Humidity and Worker Productivity
7:31 am
Fri March 1, 2013

Humidity Will Worsen With Climate Change And With It, Worker Productivity

Anyone who has tried to tend a garden or walk the dog in the height of a South Florida summer understands the energy-zapping qualities of a heat and humidity combo. A recently released study reports that climate change will mean an increase in those sticky, sweaty days.

As temperatures around the country rise, worker productivity will take a dive.
Credit couchlearner / Flickr Creative Commons

While not entirely shocking -- it would stand to reason that a warming planet would mean more uncomfortable days -- the study, released earlier this week by Nature Climate Change, suggests a significant drop in worker productivity if climate change patterns continue.

Using the Earth System Model (ESM2M), the report predicts that within 40 years, labor capacity will drop to 80 percent in peak months. Right now, that figure is at about 90 percent. If climate change reaches the "highest scenario considered" worker productivity could drop to "less than 40 percent by 2200 in peak months."

In reporting on the study, NPR's All Things Considered spoke with John Dunne of the National Oceanic and Atmosphere Administration (NOAA). Dunne said "heat stress itself affects more people as climate warms and affects the people that it already affected more severely."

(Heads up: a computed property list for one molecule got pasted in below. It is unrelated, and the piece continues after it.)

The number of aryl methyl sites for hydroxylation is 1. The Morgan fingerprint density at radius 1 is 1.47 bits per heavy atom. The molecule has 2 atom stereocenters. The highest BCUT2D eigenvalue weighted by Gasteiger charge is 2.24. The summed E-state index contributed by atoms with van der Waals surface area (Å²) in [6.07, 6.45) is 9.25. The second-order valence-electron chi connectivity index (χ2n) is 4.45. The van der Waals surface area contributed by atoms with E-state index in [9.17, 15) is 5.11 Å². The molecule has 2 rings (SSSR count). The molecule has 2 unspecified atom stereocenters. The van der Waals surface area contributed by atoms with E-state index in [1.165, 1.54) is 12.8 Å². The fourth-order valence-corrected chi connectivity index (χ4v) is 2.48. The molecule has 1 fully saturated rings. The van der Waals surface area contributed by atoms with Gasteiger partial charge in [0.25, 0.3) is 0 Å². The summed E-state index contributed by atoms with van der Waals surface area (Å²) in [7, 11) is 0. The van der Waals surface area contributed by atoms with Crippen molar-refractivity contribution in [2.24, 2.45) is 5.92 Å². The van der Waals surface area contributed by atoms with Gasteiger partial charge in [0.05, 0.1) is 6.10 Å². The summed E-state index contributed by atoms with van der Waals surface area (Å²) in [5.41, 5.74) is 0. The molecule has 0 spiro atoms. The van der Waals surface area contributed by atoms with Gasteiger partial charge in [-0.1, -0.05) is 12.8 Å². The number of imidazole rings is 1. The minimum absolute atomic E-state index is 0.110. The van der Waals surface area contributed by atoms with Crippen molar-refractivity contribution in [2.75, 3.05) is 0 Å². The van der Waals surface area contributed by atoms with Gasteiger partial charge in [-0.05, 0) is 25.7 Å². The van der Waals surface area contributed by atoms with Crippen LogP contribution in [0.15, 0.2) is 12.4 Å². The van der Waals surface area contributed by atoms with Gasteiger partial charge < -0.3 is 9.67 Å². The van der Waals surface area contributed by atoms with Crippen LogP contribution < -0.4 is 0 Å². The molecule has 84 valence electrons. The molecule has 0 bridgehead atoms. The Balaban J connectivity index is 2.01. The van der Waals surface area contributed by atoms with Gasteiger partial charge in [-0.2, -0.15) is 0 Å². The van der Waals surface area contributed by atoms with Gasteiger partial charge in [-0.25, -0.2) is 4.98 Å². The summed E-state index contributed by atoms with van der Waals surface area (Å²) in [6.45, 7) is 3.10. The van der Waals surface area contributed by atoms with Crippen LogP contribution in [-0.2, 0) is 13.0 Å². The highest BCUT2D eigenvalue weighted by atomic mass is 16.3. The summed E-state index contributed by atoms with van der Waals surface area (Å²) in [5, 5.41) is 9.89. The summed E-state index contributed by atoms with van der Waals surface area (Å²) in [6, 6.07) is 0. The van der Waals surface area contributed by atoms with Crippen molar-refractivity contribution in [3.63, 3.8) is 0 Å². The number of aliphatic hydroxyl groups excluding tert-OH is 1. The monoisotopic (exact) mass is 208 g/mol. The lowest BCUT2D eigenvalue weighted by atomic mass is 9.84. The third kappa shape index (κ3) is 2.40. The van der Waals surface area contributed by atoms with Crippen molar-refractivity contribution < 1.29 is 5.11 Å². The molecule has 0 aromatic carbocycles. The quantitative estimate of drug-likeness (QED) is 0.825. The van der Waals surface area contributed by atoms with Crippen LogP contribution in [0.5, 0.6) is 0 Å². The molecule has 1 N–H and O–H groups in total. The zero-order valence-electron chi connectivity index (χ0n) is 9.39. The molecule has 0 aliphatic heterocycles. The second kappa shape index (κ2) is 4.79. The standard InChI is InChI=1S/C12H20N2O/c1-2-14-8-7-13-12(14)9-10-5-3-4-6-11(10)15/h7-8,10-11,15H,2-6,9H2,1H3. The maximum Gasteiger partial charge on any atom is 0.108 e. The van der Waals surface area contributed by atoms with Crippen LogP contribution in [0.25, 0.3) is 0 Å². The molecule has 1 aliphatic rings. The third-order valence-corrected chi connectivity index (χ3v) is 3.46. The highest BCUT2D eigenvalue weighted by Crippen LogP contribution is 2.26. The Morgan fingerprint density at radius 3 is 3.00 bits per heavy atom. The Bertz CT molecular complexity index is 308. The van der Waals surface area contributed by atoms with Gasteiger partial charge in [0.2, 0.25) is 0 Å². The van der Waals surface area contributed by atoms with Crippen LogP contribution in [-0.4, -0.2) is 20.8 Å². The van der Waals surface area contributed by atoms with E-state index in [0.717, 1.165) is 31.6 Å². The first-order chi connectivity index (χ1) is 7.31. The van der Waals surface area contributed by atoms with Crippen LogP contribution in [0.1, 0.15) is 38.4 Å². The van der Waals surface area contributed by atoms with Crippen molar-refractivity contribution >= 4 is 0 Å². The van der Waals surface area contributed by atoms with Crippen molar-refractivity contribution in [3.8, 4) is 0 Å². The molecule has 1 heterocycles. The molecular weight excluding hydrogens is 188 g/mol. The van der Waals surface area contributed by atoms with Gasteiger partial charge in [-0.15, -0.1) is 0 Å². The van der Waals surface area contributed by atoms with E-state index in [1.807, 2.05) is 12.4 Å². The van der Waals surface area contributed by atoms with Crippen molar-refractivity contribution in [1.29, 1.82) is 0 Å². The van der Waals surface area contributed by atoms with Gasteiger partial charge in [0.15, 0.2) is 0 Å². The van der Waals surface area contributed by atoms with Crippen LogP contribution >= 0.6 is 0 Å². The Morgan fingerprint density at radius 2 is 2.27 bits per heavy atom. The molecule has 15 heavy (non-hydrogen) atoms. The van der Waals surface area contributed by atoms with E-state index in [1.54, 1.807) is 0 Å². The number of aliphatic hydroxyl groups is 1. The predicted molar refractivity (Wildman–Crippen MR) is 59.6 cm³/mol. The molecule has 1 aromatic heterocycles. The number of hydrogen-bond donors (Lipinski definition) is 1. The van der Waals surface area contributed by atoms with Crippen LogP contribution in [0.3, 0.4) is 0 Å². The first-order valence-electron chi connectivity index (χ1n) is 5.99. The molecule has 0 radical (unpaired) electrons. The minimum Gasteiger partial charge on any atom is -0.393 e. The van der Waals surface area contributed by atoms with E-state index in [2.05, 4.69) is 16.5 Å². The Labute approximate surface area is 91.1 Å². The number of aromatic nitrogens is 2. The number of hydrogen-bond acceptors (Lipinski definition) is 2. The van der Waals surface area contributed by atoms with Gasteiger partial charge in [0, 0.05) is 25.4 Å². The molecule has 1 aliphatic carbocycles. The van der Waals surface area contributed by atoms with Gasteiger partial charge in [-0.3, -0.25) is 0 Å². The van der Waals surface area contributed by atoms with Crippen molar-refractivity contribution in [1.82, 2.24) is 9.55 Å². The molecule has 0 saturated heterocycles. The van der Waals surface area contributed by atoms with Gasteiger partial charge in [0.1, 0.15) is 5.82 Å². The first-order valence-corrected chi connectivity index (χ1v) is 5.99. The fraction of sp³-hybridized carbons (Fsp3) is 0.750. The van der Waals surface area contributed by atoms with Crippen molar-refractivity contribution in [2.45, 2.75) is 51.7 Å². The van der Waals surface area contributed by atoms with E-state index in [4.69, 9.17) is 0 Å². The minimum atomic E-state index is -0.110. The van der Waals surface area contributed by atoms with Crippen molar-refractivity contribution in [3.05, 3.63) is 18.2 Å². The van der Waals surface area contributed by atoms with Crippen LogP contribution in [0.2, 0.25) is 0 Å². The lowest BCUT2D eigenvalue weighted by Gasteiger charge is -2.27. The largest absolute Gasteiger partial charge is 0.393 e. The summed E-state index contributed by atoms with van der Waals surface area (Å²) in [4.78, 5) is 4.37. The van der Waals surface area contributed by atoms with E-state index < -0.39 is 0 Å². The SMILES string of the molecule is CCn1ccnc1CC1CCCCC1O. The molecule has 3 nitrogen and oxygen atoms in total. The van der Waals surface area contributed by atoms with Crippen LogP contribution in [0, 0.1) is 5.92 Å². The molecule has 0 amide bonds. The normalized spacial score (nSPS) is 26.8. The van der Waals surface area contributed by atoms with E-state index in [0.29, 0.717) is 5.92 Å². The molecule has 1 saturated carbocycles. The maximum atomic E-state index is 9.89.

To put the temperature change in context, scientists say cities like New York could eventually have "peak season" climates that mirror regions like Bahrain in the Middle East; incredibly hot and muggy. The nation's poor -- who may not have readily-available access to air conditioning or the option not to work during peak hours -- will be hardest hit. Likewise, climate-controlled workspaces aren't feasible for low-paid agricultural workers, such as those who work at farms in Miami-Dade and throughout South Florida. 

Meanwhile, looking at the "Climate Assessment Report" recently released by the National Climate Assessment and Development Advisory Committee, "the Southeast is expected to have the highest increase in heat index (a measure of comfort that combines temperature and relative humidity) of any region in the country." As such, Florida and other states in the Southeast should brace for "a rise in hospital admissions due to respiratory illnesses, emergency room visits for asthma, and lost school days."

In assessing the implications of the report, Climate Central quoted University of South Florida Professor Thomas Bernard, who said: "You're going to have a loss of productivity as the temperatures go up. That's a good, valid, kind of irrefutable message. If the study's authors want to argue that there is an economic cost, I think they're on strong ground."  

Looking at it from an optimistic angle, already-muggy regions like South Florida may be better adapted to handle the increasing heat. In a Huffington Post piece from Reuters, NOAA scientist Dunne said regions that already are affected by heat and humidity may suffer less with the changes; "It's very regionally dependent and highly determined by adaptation."